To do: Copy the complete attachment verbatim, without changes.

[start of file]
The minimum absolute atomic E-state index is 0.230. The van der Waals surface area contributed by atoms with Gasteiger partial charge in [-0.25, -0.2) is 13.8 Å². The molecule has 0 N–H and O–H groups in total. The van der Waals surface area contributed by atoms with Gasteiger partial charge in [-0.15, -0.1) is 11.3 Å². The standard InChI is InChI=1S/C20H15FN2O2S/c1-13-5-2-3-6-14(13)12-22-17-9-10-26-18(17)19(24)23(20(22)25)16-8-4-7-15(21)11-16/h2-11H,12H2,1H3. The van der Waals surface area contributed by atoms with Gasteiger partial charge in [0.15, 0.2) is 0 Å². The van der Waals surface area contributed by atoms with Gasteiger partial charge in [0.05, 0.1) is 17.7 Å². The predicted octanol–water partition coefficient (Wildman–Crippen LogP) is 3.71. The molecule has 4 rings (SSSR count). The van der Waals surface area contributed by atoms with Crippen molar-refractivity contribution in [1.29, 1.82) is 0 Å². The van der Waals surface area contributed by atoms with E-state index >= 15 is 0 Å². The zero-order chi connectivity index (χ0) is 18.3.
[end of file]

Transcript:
The minimum absolute atomic E-state index is 0.230. The van der Waals surface area contributed by atoms with Gasteiger partial charge in [-0.25, -0.2) is 13.8 Å². The molecule has 0 N–H and O–H groups in total. The van der Waals surface area contributed by atoms with Gasteiger partial charge in [-0.15, -0.1) is 11.3 Å². The standard InChI is InChI=1S/C20H15FN2O2S/c1-13-5-2-3-6-14(13)12-22-17-9-10-26-18(17)19(24)23(20(22)25)16-8-4-7-15(21)11-16/h2-11H,12H2,1H3. The van der Waals surface area contributed by atoms with Gasteiger partial charge in [0.15, 0.2) is 0 Å². The van der Waals surface area contributed by atoms with Gasteiger partial charge in [0.05, 0.1) is 17.7 Å². The predicted octanol–water partition coefficient (Wildman–Crippen LogP) is 3.71. The molecule has 4 rings (SSSR count). The van der Waals surface area contributed by atoms with Crippen molar-refractivity contribution in [1.29, 1.82) is 0 Å². The van der Waals surface area contributed by atoms with E-state index >= 15 is 0 Å². The zero-order chi connectivity index (χ0) is 18.3.